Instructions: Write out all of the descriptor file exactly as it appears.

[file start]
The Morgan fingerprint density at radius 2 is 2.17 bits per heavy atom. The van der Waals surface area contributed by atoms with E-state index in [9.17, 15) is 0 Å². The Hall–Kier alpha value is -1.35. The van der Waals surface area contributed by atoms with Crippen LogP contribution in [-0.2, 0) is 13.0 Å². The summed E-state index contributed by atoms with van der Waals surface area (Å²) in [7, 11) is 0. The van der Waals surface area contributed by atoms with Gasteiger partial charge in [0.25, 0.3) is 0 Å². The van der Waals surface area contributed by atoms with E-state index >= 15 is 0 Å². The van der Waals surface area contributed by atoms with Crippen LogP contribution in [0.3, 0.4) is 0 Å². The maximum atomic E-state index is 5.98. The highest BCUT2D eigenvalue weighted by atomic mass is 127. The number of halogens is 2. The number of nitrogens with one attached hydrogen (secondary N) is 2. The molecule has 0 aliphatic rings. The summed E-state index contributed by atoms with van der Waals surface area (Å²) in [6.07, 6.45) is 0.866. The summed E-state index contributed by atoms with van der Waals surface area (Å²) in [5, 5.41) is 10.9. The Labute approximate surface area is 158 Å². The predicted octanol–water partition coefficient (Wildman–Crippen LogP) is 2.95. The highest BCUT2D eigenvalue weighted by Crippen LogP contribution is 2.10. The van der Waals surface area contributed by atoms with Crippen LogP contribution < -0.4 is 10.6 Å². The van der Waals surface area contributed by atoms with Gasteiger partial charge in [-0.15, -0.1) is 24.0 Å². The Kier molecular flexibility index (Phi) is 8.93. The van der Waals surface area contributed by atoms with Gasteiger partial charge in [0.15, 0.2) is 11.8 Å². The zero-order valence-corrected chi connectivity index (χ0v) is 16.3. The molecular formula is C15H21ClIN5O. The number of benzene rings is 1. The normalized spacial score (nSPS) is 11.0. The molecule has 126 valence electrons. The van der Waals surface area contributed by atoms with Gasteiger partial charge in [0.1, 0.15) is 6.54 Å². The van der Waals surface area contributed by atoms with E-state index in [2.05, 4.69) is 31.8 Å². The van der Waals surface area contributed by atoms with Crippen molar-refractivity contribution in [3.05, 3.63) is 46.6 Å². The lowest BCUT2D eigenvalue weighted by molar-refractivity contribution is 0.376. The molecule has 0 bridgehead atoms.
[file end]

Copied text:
The Morgan fingerprint density at radius 2 is 2.17 bits per heavy atom. The van der Waals surface area contributed by atoms with E-state index in [9.17, 15) is 0 Å². The Hall–Kier alpha value is -1.35. The van der Waals surface area contributed by atoms with Crippen LogP contribution in [-0.2, 0) is 13.0 Å². The summed E-state index contributed by atoms with van der Waals surface area (Å²) in [7, 11) is 0. The van der Waals surface area contributed by atoms with Gasteiger partial charge in [0.25, 0.3) is 0 Å². The van der Waals surface area contributed by atoms with E-state index >= 15 is 0 Å². The van der Waals surface area contributed by atoms with Crippen LogP contribution in [0.3, 0.4) is 0 Å². The maximum atomic E-state index is 5.98. The highest BCUT2D eigenvalue weighted by atomic mass is 127. The number of halogens is 2. The number of nitrogens with one attached hydrogen (secondary N) is 2. The molecule has 0 aliphatic rings. The summed E-state index contributed by atoms with van der Waals surface area (Å²) in [6.07, 6.45) is 0.866. The summed E-state index contributed by atoms with van der Waals surface area (Å²) in [5, 5.41) is 10.9. The Labute approximate surface area is 158 Å². The predicted octanol–water partition coefficient (Wildman–Crippen LogP) is 2.95. The highest BCUT2D eigenvalue weighted by Crippen LogP contribution is 2.10. The van der Waals surface area contributed by atoms with Crippen LogP contribution < -0.4 is 10.6 Å². The van der Waals surface area contributed by atoms with Gasteiger partial charge in [-0.15, -0.1) is 24.0 Å². The Kier molecular flexibility index (Phi) is 8.93. The van der Waals surface area contributed by atoms with Gasteiger partial charge in [0.15, 0.2) is 11.8 Å². The zero-order valence-corrected chi connectivity index (χ0v) is 16.3. The molecular formula is C15H21ClIN5O. The number of benzene rings is 1. The normalized spacial score (nSPS) is 11.0. The molecule has 126 valence electrons. The van der Waals surface area contributed by atoms with Gasteiger partial charge in [0.1, 0.15) is 6.54 Å². The van der Waals surface area contributed by atoms with E-state index in [2.05, 4.69) is 31.8 Å². The van der Waals surface area contributed by atoms with Crippen molar-refractivity contribution in [3.05, 3.63) is 46.6 Å². The lowest BCUT2D eigenvalue weighted by molar-refractivity contribution is 0.376. The molecule has 0 bridgehead atoms.